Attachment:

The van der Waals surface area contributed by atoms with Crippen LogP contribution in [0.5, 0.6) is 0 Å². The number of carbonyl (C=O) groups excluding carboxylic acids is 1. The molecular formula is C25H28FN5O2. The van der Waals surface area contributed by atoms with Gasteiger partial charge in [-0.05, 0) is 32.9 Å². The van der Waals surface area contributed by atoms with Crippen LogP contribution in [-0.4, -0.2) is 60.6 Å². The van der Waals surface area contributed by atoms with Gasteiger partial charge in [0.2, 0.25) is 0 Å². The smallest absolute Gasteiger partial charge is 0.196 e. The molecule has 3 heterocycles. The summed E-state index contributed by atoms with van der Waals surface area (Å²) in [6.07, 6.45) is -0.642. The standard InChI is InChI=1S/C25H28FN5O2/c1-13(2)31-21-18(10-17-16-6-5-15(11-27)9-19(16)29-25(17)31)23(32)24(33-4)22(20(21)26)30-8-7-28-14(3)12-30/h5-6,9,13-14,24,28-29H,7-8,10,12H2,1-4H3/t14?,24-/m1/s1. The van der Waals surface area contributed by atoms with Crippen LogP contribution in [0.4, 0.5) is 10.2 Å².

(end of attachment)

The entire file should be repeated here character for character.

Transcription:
The van der Waals surface area contributed by atoms with Crippen LogP contribution in [0.5, 0.6) is 0 Å². The number of carbonyl (C=O) groups excluding carboxylic acids is 1. The molecular formula is C25H28FN5O2. The van der Waals surface area contributed by atoms with Gasteiger partial charge in [-0.05, 0) is 32.9 Å². The van der Waals surface area contributed by atoms with Crippen LogP contribution in [-0.4, -0.2) is 60.6 Å². The van der Waals surface area contributed by atoms with Gasteiger partial charge in [0.2, 0.25) is 0 Å². The smallest absolute Gasteiger partial charge is 0.196 e. The molecule has 3 heterocycles. The summed E-state index contributed by atoms with van der Waals surface area (Å²) in [6.07, 6.45) is -0.642. The standard InChI is InChI=1S/C25H28FN5O2/c1-13(2)31-21-18(10-17-16-6-5-15(11-27)9-19(16)29-25(17)31)23(32)24(33-4)22(20(21)26)30-8-7-28-14(3)12-30/h5-6,9,13-14,24,28-29H,7-8,10,12H2,1-4H3/t14?,24-/m1/s1. The van der Waals surface area contributed by atoms with Crippen LogP contribution in [0.4, 0.5) is 10.2 Å².